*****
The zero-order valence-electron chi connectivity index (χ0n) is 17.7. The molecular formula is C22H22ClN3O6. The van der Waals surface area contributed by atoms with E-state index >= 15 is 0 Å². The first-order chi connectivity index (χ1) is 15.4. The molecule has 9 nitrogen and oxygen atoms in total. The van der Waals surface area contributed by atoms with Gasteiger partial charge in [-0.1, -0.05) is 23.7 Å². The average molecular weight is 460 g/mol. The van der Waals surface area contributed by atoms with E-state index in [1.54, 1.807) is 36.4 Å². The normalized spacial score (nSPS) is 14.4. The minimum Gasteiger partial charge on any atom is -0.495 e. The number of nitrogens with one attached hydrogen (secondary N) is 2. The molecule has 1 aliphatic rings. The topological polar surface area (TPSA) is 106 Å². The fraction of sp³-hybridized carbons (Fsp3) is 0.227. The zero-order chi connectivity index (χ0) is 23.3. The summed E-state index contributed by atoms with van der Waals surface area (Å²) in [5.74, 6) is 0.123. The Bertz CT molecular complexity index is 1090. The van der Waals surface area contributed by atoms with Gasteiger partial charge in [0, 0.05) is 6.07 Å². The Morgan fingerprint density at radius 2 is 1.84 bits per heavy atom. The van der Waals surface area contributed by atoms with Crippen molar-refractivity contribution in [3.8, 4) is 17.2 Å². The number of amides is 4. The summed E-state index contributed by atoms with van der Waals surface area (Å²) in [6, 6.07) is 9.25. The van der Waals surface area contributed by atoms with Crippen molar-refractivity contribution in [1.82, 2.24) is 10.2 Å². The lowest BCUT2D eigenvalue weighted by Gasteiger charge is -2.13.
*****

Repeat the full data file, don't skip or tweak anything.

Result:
The zero-order valence-electron chi connectivity index (χ0n) is 17.7. The molecular formula is C22H22ClN3O6. The van der Waals surface area contributed by atoms with E-state index >= 15 is 0 Å². The first-order chi connectivity index (χ1) is 15.4. The molecule has 9 nitrogen and oxygen atoms in total. The van der Waals surface area contributed by atoms with Gasteiger partial charge in [-0.1, -0.05) is 23.7 Å². The average molecular weight is 460 g/mol. The van der Waals surface area contributed by atoms with E-state index in [1.54, 1.807) is 36.4 Å². The normalized spacial score (nSPS) is 14.4. The minimum Gasteiger partial charge on any atom is -0.495 e. The number of nitrogens with one attached hydrogen (secondary N) is 2. The molecule has 1 aliphatic rings. The topological polar surface area (TPSA) is 106 Å². The fraction of sp³-hybridized carbons (Fsp3) is 0.227. The zero-order chi connectivity index (χ0) is 23.3. The summed E-state index contributed by atoms with van der Waals surface area (Å²) in [5.74, 6) is 0.123. The Bertz CT molecular complexity index is 1090. The van der Waals surface area contributed by atoms with Gasteiger partial charge in [0, 0.05) is 6.07 Å². The Morgan fingerprint density at radius 2 is 1.84 bits per heavy atom. The van der Waals surface area contributed by atoms with Crippen molar-refractivity contribution in [3.8, 4) is 17.2 Å². The number of amides is 4. The summed E-state index contributed by atoms with van der Waals surface area (Å²) in [6, 6.07) is 9.25. The van der Waals surface area contributed by atoms with Crippen molar-refractivity contribution in [1.82, 2.24) is 10.2 Å². The lowest BCUT2D eigenvalue weighted by Gasteiger charge is -2.13.